<p>Bovine milk is important for both veterinary medicine and human nutrition. Understanding the bovine milk proteome at different stages of lactation has therefore broad significance for integrative biology and clinical medicine as well. Indeed, different lactation stages have marked influence on the milk yield, milk constituents, and nourishment of the neonates. We performed a comparative proteome analysis of the bovine milk obtained at different stages of lactation from the Indian indigenous cattle Malnad Gidda (Bos indicus), a widely available breed. The milk differential proteome during the lactation stages in B. indicus has not been investigated to date. Using high-resolution mass spectrometry-based quantitative proteomics of the bovine whey proteins at early, mid, and late lactation stages, we identified a total of 564 proteins, out of which 403 proteins were found to be differentially abundant at different lactation stages. As is expected of any body fluid proteome, 51% of the proteins identified in the milk were found to have signal peptides. Gene ontology analyses were carried out to categorize proteins altered across different lactation stages based on biological process and molecular function, which enabled us to correlate their significance in each lactation stage. We also investigated the potential pathways enriched in different lactation stages using bioinformatics pathway analysis tools. To the best of our knowledge, this study represents the first and largest inventory of milk proteins identified to date for an Indian cattle breed. We believe that the current study broadly informs both veterinary omics research and the emerging field of nutriproteomics during lactation stages.</p>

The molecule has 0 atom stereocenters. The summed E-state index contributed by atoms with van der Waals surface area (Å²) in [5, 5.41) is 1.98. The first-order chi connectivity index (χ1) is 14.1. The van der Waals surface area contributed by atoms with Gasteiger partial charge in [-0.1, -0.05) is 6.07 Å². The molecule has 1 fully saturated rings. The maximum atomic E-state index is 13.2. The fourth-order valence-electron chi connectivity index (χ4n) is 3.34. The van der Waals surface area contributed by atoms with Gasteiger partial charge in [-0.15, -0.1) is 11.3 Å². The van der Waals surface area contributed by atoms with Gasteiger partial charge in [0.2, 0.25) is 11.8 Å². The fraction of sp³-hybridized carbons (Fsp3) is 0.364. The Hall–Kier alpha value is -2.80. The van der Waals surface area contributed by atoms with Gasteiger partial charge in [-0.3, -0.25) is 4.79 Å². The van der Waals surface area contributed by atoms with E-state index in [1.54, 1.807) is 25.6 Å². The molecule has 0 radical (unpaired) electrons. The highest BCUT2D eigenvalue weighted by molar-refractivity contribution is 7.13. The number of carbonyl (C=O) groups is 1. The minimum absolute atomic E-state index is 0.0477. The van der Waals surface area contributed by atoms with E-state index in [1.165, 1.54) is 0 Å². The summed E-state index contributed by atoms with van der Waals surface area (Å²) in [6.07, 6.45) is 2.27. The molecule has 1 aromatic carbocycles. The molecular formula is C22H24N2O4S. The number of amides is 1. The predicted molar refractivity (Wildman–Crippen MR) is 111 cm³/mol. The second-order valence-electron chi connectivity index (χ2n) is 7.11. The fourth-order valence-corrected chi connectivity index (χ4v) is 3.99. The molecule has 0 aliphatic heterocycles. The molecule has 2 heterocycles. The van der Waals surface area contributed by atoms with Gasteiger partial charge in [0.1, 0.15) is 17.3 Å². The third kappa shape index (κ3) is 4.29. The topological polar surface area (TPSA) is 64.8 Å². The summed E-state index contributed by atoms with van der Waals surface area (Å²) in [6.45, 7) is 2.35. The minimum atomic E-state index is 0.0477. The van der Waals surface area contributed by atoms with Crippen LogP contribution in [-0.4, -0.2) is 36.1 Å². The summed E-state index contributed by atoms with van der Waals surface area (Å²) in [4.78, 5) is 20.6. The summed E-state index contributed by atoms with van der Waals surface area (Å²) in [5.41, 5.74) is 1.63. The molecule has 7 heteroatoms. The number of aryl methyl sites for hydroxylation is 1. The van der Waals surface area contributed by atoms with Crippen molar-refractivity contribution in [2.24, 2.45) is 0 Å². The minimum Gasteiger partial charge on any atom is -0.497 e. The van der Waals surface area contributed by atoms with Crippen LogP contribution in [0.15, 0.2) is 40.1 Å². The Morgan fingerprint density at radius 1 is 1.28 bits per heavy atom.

P. Mol, Kannegundla, U., Dey, G., Gopalakrishnan, L., Dammalli, M., Kumar, M., Patil, A. H., Basavaraju, M., Rao, A., Ramesha, K. P., and Prasad, T. Subrahmany, “Bovine Milk Comparative Proteome Analysis from Early, Mid, and Late Lactation in the Cattle Breed, Malnad Gidda (Bos indicus).”, OMICS, vol. 22, no. 3, pp. 223-235, 2018.